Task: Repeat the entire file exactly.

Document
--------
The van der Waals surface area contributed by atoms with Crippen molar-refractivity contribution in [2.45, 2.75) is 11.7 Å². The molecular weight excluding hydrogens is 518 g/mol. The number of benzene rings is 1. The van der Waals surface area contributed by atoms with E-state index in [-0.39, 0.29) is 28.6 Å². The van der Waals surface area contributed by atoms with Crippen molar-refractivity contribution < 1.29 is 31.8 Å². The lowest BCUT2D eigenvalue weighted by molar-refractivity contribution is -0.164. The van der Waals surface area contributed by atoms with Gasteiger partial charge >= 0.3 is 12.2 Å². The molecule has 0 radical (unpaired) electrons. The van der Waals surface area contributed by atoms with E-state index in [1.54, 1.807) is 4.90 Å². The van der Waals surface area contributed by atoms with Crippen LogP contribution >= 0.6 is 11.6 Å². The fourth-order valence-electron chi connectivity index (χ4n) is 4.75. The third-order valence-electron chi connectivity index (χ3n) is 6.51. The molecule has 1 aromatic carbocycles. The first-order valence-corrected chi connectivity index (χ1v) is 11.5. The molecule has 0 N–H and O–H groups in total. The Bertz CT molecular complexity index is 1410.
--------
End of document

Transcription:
The van der Waals surface area contributed by atoms with Crippen molar-refractivity contribution in [2.45, 2.75) is 11.7 Å². The molecular weight excluding hydrogens is 518 g/mol. The number of benzene rings is 1. The van der Waals surface area contributed by atoms with E-state index in [-0.39, 0.29) is 28.6 Å². The van der Waals surface area contributed by atoms with Crippen molar-refractivity contribution < 1.29 is 31.8 Å². The lowest BCUT2D eigenvalue weighted by molar-refractivity contribution is -0.164. The van der Waals surface area contributed by atoms with Gasteiger partial charge >= 0.3 is 12.2 Å². The molecule has 0 radical (unpaired) electrons. The van der Waals surface area contributed by atoms with E-state index in [1.54, 1.807) is 4.90 Å². The van der Waals surface area contributed by atoms with Crippen LogP contribution >= 0.6 is 11.6 Å². The fourth-order valence-electron chi connectivity index (χ4n) is 4.75. The third-order valence-electron chi connectivity index (χ3n) is 6.51. The molecule has 1 aromatic carbocycles. The first-order valence-corrected chi connectivity index (χ1v) is 11.5. The molecule has 0 N–H and O–H groups in total. The Bertz CT molecular complexity index is 1410.